Escape Velocity is the fifth release in the Riffdisc series that Nick began in 2006. As he explained to Jeff Fitzgerald in Aural Innovations #42, the goal of the series, “is that each release has a slightly different focus in regards to lyrical approach and musical style. This came about due to the fact that some people only like the heavy fuzz psych, some like the etheric acoustic style, and some like the cosmic space rock and the experimental pieces. The previous releases contained all these elements at once depending on the song. My concept for the Riffdisc series was to separate and expand each element a little more by focusing each release on one of these characteristics and still maintain my musical identity.”
Here’s a quick recap: First was Magick Museum, which compiled Nick’s psych rockers from the 1990s. Next was The World’s Alive, credited to Nick Riff’s Freak Element, an album recorded in 1999 but not released until 2008. Then Nick embarked on a string of albums featuring new recordings. Photon Shift included what were some of Nick’s most overtly space rock songs to date. It was accompanied by an EP of duo performances with Nick on acoustic guitar and vocals and Peter Platten on synths and vocals. It consisted largely of dreamy folk-psych songs with spacey electronic treatments. And last year’s The Universe Is Mental was the most off-the-beaten-Riff-path of Nick’s albums yet, being a mostly instrumental set of exploratory space rock/psychedelic excursions.
Which brings us to Escape Velocity, the final installment in the Riffdisc series. The album showcases Nick as singer-songwriter front and center, but with heavy doses of the inter-galactic psychedelic proghead that dwells within.
The album opens with Missing Time, which starts off as a steady grooving rock song. Then at the 2 minute mark Nick goes into a spacey-dreamy transitional bit, surrounded by bubbling alien electronics, and swings back and forth between these contrasting themes. Crazy Horse is one of several analogies referenced in the promo sheet and there’s a solo later in the song that has a Neil Young vibe to it. It’s a solid opening track that’s part cosmic folk-psych and part singer-songwriter rock ‘n roll. Infinity is next and includes interesting, contrasting thematic shifts like Missing Time. On this song Nick transitions between piano and acoustic guitar driven psychedelic groove rock and lulling spacey segments. I especially like the section with the blend of orchestral soundscape atmospherics, lulling acoustic guitar, light alien electronics, and a gorgeous piano melody that makes for a hypnotic psych-prog blend. This is followed by Psychic Blues, which cruises along at a bouncy rhythmic pace that sounds pretty cool along with the acoustic guitar and organ, and Nick keeps things spaced out by working in colorful space electronics.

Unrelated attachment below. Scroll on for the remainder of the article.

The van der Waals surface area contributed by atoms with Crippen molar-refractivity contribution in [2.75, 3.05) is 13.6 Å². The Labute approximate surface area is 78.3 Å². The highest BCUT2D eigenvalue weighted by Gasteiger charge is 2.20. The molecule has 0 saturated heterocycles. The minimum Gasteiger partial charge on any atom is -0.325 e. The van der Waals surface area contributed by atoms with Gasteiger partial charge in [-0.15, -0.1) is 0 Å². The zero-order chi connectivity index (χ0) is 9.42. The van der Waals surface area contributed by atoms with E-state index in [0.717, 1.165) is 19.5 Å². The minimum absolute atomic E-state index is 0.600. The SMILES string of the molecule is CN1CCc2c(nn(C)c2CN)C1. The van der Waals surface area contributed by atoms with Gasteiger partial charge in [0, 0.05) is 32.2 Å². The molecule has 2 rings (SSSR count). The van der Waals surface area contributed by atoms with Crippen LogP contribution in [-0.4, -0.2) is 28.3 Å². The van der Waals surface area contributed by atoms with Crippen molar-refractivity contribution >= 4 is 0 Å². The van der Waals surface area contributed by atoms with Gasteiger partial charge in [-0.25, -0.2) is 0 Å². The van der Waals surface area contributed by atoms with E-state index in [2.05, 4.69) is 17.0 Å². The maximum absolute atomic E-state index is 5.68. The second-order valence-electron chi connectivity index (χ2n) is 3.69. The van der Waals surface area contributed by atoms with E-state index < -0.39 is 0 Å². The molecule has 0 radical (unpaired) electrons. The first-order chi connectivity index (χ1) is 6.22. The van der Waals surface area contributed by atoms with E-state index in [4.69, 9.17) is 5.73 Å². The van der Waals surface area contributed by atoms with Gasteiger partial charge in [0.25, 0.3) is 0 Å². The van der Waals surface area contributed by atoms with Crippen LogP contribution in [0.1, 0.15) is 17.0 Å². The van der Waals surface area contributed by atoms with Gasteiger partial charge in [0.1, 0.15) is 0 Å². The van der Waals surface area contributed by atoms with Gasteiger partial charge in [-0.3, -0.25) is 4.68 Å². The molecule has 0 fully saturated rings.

Too Much To Know kicks off with a somewhat tribal percussion groove, quickly adding acoustic guitar and proggy keyboards. Nick’s slightly efx’d warbling vocals are trippy, and I like the combination of acoustic guitar, 60s styled high pitches organ melody, dark mellotronic keys and sundry other effects. Near the end Nick goes into deep space with a slow efx’d guitar solo, played within a bubbling psychedelic cauldron of atmospherics and effects. Side Effects is a barroom style rock ‘n roller with sassy saxophone leads. But Nick can’t resist infusing the music with freaked out space rock effects, which get pretty intense near the end, blurring the line between pub rock swing and lysergic fun. I love it. Radiant Beings is the shortest song of the set, being a robotic whimsical rocker.
The title track features down ‘n dirty acoustic guitar riffage combined with heavy bleepy blurpy spaced out electronic effects. But it’s also got dreamy drifty melodic psychedelic segments with orchestral atmospherics that add a heavenly vibe to the music. And for the grand finale we’re treated to a balls-to-the-walls dual acid guitar freakout jam. The album closes with Open Mind, one of the most uplifting songs of the set, with head boppin’ melodic hooks that will put a smile on your face. It’s full band, led by acoustic guitar plus orchestration, and a bouncy groove like the best 60s pop. But after about 4 minutes Nick seriously shifts gears, creating a dark and ominous space-prog rumbling, like an alien force is gearing up for attack. It just keeps pounding away, and the wait for what’s to come is downright nerve-wracking. Yet there’s no explosion, no peak… it just quickly lightens and fades… and that’s the end.
The promo sheet describes “psych-folk-prog songwriting” and I’d say that’s a great description of what this album is about. At the core is Nick Riff the singer-songwriter, though this minstrel has a penchant for all things psychedelic and a proghead’s resistance to staying in any one place for very long. The songs are accessible, and Nick is a talented songwriter, yet the music is performed, arranged and recorded in the true spirit of adventure and will nicely satisfy any space-psych hunger. I’ll add that any Nick Riff album holds it own as a stand-alone, and if you look to the Aural Innovations alpha index you’ll see we’ve reviewed all his albums. But I also feel that Nick is an artist who listeners need more than one of his albums to get a real feel for what he’s about, and I see on his web site that the CDs are very reasonably priced so space cadets can affordably take the plunge.
For more information you can visit the Nick Riff web site at: http://www.nickriff.com
Reviewed by Jerry Kranitz